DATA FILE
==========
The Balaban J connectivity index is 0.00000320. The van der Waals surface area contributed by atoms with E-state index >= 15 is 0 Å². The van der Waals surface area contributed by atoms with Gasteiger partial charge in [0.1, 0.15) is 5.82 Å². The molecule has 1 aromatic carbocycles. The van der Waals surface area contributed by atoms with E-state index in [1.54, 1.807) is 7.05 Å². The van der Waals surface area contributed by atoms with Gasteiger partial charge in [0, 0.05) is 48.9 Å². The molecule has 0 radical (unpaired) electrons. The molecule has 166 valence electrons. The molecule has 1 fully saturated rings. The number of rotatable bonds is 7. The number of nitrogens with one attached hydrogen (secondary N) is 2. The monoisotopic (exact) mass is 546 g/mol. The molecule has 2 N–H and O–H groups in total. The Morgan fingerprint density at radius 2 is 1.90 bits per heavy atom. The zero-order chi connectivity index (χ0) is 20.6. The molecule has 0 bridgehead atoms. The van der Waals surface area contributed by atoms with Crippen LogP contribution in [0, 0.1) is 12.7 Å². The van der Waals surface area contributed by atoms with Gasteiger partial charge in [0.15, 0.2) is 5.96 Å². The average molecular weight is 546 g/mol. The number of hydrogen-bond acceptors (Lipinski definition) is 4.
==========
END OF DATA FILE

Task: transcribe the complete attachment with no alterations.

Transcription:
The Balaban J connectivity index is 0.00000320. The van der Waals surface area contributed by atoms with E-state index >= 15 is 0 Å². The van der Waals surface area contributed by atoms with Gasteiger partial charge in [0.1, 0.15) is 5.82 Å². The molecule has 1 aromatic carbocycles. The van der Waals surface area contributed by atoms with E-state index in [1.54, 1.807) is 7.05 Å². The van der Waals surface area contributed by atoms with Gasteiger partial charge in [0, 0.05) is 48.9 Å². The molecule has 0 radical (unpaired) electrons. The molecule has 166 valence electrons. The molecule has 1 fully saturated rings. The number of rotatable bonds is 7. The number of nitrogens with one attached hydrogen (secondary N) is 2. The monoisotopic (exact) mass is 546 g/mol. The molecule has 2 N–H and O–H groups in total. The Morgan fingerprint density at radius 2 is 1.90 bits per heavy atom. The zero-order chi connectivity index (χ0) is 20.6. The molecule has 0 bridgehead atoms. The van der Waals surface area contributed by atoms with Crippen LogP contribution in [0, 0.1) is 12.7 Å². The van der Waals surface area contributed by atoms with Gasteiger partial charge in [0.15, 0.2) is 5.96 Å². The average molecular weight is 546 g/mol. The number of hydrogen-bond acceptors (Lipinski definition) is 4.